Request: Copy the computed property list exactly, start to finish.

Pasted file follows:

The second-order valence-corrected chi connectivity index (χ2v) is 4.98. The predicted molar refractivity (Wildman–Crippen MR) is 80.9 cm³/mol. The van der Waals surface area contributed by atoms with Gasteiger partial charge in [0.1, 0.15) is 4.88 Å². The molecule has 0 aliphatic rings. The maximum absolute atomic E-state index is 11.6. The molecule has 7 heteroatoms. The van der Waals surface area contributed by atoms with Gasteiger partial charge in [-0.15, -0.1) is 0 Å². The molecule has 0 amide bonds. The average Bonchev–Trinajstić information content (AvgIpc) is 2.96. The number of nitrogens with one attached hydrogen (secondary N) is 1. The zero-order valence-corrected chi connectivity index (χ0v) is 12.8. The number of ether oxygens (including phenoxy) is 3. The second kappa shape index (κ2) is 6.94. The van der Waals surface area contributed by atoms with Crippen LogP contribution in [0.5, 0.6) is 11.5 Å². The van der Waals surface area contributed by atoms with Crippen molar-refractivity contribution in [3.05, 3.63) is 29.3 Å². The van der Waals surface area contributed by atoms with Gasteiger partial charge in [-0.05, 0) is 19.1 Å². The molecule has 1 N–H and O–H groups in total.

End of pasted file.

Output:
The second-order valence-corrected chi connectivity index (χ2v) is 4.98. The predicted molar refractivity (Wildman–Crippen MR) is 80.9 cm³/mol. The van der Waals surface area contributed by atoms with Gasteiger partial charge in [0.1, 0.15) is 4.88 Å². The molecule has 0 aliphatic rings. The maximum absolute atomic E-state index is 11.6. The molecule has 7 heteroatoms. The van der Waals surface area contributed by atoms with Gasteiger partial charge in [-0.15, -0.1) is 0 Å². The molecule has 0 amide bonds. The average Bonchev–Trinajstić information content (AvgIpc) is 2.96. The number of nitrogens with one attached hydrogen (secondary N) is 1. The zero-order valence-corrected chi connectivity index (χ0v) is 12.8. The number of ether oxygens (including phenoxy) is 3. The second kappa shape index (κ2) is 6.94. The van der Waals surface area contributed by atoms with Crippen LogP contribution in [0.5, 0.6) is 11.5 Å². The van der Waals surface area contributed by atoms with Crippen molar-refractivity contribution in [3.05, 3.63) is 29.3 Å². The van der Waals surface area contributed by atoms with Gasteiger partial charge in [-0.05, 0) is 19.1 Å². The molecule has 1 N–H and O–H groups in total.